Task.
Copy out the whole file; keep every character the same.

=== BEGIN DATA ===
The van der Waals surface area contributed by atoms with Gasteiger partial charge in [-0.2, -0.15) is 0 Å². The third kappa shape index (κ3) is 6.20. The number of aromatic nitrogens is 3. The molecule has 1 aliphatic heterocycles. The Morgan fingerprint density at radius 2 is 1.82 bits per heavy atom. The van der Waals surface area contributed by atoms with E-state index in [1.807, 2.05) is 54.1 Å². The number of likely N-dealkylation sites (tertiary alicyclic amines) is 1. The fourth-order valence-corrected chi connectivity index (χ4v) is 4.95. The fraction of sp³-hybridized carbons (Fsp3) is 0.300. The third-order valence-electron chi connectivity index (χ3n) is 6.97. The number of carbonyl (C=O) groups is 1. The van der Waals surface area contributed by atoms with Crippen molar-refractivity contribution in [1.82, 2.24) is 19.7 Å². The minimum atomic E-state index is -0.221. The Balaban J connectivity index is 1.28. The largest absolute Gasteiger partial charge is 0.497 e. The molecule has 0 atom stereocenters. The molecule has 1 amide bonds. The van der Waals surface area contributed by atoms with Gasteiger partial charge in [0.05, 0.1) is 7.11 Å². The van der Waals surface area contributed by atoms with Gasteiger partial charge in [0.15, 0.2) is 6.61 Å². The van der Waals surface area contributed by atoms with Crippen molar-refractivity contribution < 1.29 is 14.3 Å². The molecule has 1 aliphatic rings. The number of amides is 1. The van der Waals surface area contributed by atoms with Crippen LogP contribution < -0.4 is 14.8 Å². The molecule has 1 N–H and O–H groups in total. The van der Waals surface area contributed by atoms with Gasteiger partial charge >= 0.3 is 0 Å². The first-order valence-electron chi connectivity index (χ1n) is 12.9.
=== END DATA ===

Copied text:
The van der Waals surface area contributed by atoms with Gasteiger partial charge in [-0.2, -0.15) is 0 Å². The third kappa shape index (κ3) is 6.20. The number of aromatic nitrogens is 3. The molecule has 1 aliphatic heterocycles. The Morgan fingerprint density at radius 2 is 1.82 bits per heavy atom. The van der Waals surface area contributed by atoms with E-state index in [1.807, 2.05) is 54.1 Å². The number of likely N-dealkylation sites (tertiary alicyclic amines) is 1. The fourth-order valence-corrected chi connectivity index (χ4v) is 4.95. The fraction of sp³-hybridized carbons (Fsp3) is 0.300. The third-order valence-electron chi connectivity index (χ3n) is 6.97. The number of carbonyl (C=O) groups is 1. The van der Waals surface area contributed by atoms with Crippen molar-refractivity contribution in [1.82, 2.24) is 19.7 Å². The minimum atomic E-state index is -0.221. The Balaban J connectivity index is 1.28. The largest absolute Gasteiger partial charge is 0.497 e. The molecule has 0 atom stereocenters. The molecule has 1 amide bonds. The van der Waals surface area contributed by atoms with Gasteiger partial charge in [0.05, 0.1) is 7.11 Å². The van der Waals surface area contributed by atoms with Gasteiger partial charge in [0.15, 0.2) is 6.61 Å². The van der Waals surface area contributed by atoms with Crippen molar-refractivity contribution < 1.29 is 14.3 Å². The molecule has 1 aliphatic rings. The number of amides is 1. The van der Waals surface area contributed by atoms with Crippen LogP contribution < -0.4 is 14.8 Å². The molecule has 1 N–H and O–H groups in total. The van der Waals surface area contributed by atoms with Gasteiger partial charge >= 0.3 is 0 Å². The first-order valence-electron chi connectivity index (χ1n) is 12.9.